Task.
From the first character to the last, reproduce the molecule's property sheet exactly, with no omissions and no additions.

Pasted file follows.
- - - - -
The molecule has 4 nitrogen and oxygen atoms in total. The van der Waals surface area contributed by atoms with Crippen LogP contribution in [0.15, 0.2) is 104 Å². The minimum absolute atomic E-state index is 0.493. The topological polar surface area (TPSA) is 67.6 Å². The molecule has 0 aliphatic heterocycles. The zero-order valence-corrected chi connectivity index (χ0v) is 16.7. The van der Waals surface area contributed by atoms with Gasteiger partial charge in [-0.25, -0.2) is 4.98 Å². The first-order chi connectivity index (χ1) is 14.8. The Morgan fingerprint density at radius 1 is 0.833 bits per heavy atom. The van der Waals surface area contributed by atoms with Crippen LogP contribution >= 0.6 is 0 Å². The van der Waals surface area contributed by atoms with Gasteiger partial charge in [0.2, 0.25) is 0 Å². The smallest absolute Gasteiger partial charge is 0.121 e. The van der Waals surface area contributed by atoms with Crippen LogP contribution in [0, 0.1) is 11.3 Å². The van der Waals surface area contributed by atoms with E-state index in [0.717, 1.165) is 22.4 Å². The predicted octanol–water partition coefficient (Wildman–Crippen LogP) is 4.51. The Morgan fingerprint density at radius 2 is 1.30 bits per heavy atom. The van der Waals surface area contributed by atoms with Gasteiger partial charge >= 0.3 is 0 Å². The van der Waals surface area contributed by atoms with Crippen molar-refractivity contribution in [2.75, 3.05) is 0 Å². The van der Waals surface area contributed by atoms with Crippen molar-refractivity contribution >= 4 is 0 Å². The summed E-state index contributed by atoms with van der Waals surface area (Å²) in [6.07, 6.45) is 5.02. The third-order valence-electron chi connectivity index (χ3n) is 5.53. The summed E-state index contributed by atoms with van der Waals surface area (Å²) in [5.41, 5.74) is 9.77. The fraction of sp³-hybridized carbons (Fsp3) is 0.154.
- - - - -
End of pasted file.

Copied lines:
The molecule has 4 nitrogen and oxygen atoms in total. The van der Waals surface area contributed by atoms with Crippen LogP contribution in [0.15, 0.2) is 104 Å². The minimum absolute atomic E-state index is 0.493. The topological polar surface area (TPSA) is 67.6 Å². The molecule has 0 aliphatic heterocycles. The zero-order valence-corrected chi connectivity index (χ0v) is 16.7. The van der Waals surface area contributed by atoms with Gasteiger partial charge in [-0.25, -0.2) is 4.98 Å². The first-order chi connectivity index (χ1) is 14.8. The Morgan fingerprint density at radius 1 is 0.833 bits per heavy atom. The van der Waals surface area contributed by atoms with Crippen LogP contribution >= 0.6 is 0 Å². The van der Waals surface area contributed by atoms with Gasteiger partial charge in [0.2, 0.25) is 0 Å². The smallest absolute Gasteiger partial charge is 0.121 e. The van der Waals surface area contributed by atoms with Crippen LogP contribution in [0, 0.1) is 11.3 Å². The van der Waals surface area contributed by atoms with E-state index in [0.717, 1.165) is 22.4 Å². The predicted octanol–water partition coefficient (Wildman–Crippen LogP) is 4.51. The Morgan fingerprint density at radius 2 is 1.30 bits per heavy atom. The van der Waals surface area contributed by atoms with Gasteiger partial charge >= 0.3 is 0 Å². The van der Waals surface area contributed by atoms with Crippen molar-refractivity contribution in [2.75, 3.05) is 0 Å². The van der Waals surface area contributed by atoms with Crippen molar-refractivity contribution >= 4 is 0 Å². The summed E-state index contributed by atoms with van der Waals surface area (Å²) in [6.07, 6.45) is 5.02. The third-order valence-electron chi connectivity index (χ3n) is 5.53. The summed E-state index contributed by atoms with van der Waals surface area (Å²) in [5.41, 5.74) is 9.77. The fraction of sp³-hybridized carbons (Fsp3) is 0.154.